Need help submitting your writing to literary journals or book publishers/literary agents? Click here! →
For this week’s Lit Mag Spotlight, our new recurring feature, we have the pleasure of getting you better acquainted with The Carolina Quarterly, a great market for NEW writers! Open-minded and determinedly versatile, The Carolina Quarterly prides itself on constantly evolving and taking risks. Read on to see what makes The Carolina Quarterly tick!
CONTEST! Leave a comment by November 17th to win a FREE one-year subscription to The Carolina Quarterly with a choice of one historic back issue (Choice of Fall 1969 featuring Raymond Carver, Spring 1972 featuring Annie Dillard, Spring 1982 featuring Denis Johnson, or Summer 2000 Thomas Wolfe Centennial Issue). U.S. residents only. This contest is now closed. Congratulations to our winner Cheryl D. Thank you to all who participated!
Let the Q&A begin!
1. Give us the lowdown on your journal’s mission.
Our editorial staff is entirely composed of University of North Carolina graduate students and undergrads, and changes frequently. That means the journal constantly reinvents itself. We don’t get bogged down in one particular style or school of literature. Eclecticism is our strength.
We feel that the mission of a literary journal is to provide a home for the works of new writers and introduce our readership to authors they may not be able to read elsewhere. Since we publish three print issues per year and the equivalent of two issues in online content, we can afford to take risks on less-than-perfect work and will often invest the time honing it with the author. For this reason alone, we find ourselves publishing several first-time or early-career writers in each issue.
2. Describe your ideal submission in 15 words or less.
It should begin with the pleasure of novelty and end with the ache of recognition
3. Tell us about a piece you recently published that got the staff really excited. Why did you love it? Why did it strike a chord? Can readers find it online?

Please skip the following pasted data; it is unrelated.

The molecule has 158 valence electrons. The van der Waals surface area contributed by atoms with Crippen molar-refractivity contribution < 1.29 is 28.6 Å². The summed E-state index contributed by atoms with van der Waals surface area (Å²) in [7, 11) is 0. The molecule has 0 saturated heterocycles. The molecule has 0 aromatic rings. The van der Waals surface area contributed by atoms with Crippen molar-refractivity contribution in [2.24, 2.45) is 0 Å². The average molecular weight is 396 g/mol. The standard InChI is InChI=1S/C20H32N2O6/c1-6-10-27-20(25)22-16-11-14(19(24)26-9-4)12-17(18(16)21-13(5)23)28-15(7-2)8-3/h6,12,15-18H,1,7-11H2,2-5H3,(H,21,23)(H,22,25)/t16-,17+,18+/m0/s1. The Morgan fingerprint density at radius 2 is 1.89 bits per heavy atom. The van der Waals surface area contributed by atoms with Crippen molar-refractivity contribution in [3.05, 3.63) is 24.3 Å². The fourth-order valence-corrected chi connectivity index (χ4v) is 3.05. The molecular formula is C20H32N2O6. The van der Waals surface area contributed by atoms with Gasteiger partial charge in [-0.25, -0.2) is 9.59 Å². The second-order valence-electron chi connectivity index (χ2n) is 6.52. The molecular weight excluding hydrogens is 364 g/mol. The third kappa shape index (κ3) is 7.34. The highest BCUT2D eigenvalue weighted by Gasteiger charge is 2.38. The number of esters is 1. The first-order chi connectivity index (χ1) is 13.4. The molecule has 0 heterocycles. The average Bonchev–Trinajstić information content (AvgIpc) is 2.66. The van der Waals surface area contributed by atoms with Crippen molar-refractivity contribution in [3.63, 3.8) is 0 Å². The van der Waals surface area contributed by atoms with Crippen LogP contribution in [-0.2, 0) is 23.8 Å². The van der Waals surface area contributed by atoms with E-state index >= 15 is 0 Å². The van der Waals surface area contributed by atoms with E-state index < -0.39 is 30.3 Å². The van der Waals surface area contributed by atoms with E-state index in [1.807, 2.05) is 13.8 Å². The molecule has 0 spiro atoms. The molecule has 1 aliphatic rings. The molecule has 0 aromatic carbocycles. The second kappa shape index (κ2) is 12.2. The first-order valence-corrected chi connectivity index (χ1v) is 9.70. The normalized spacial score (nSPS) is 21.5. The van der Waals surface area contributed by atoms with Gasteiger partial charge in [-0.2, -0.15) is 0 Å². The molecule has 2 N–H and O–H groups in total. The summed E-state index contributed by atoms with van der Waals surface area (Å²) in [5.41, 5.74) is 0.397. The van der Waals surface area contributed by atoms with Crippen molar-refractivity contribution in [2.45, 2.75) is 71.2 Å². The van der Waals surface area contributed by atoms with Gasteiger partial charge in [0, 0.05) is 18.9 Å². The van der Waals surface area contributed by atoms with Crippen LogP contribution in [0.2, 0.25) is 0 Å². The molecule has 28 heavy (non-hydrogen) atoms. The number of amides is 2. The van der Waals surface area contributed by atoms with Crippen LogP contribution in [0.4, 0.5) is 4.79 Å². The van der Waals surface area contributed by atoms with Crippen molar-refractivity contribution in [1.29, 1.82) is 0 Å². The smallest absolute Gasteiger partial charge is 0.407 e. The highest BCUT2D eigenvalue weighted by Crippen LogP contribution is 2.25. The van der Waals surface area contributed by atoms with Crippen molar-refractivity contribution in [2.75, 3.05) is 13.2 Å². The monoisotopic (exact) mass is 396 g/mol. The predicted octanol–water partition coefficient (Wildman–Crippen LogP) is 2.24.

In our most recent issue, Fall 2011 61.2, we published “In Perfect English,” by Nahal S. Jamir. The fiction editors had already selected two funny, quirky, dialogue-heavy fiction pieces for the issue—both on the longer side—when they stumbled upon this story in our slush pile. Coming in at a tight four pages, the story nevertheless is able to build a great deal of pathos and a complex character sketch of a first-generation Iranian immigrant woman cooking dinner for her visiting adult children. The language is so delicate—simple yet poetic—that we selected a quote from this piece to feature on the back cover. A sample of the first page can be viewed here.
4. Regarding submissions: What’s the most common turn-off that you encounter (in terms of craft)?
Poems in the second person are prevalent and rarely done well.
5. What’s the most common oversight (in terms of submission guidelines)?
Our writers have been good about conforming to guidelines lately. Online submissions should be sent with each poem in an individual Word file. This differs from other online submission managers and sometimes causes consternation for our submitters.
6. Why is your journal awesome?
It is entirely student-run, eclectic, and evolving, with a literary heritage stretching back over 60 years (160 years if you count previous incarnations of the journal under a different name).
7. Where can readers find your submission guidelines?
8. How can readers connect personally with The Carolina Quarterly?
With a revamped website, a new Twitter and Facebook account, a great new electronic submission manager, and an ever-increasing amount of online-only content, The Carolina Quarterly is swiftly embracing the 21st century. We invite you to help us in this endeavor by following us on Twitter, liking us on Facebook, and visiting our CafePress site.
Leave a comment by November 17 to enter the contest to win a FREE one-year subscription to The Carolina Quarterly and one historic back issue! Don’t forget to tweet, facebook, and tell your friends! (This contest is now closed.)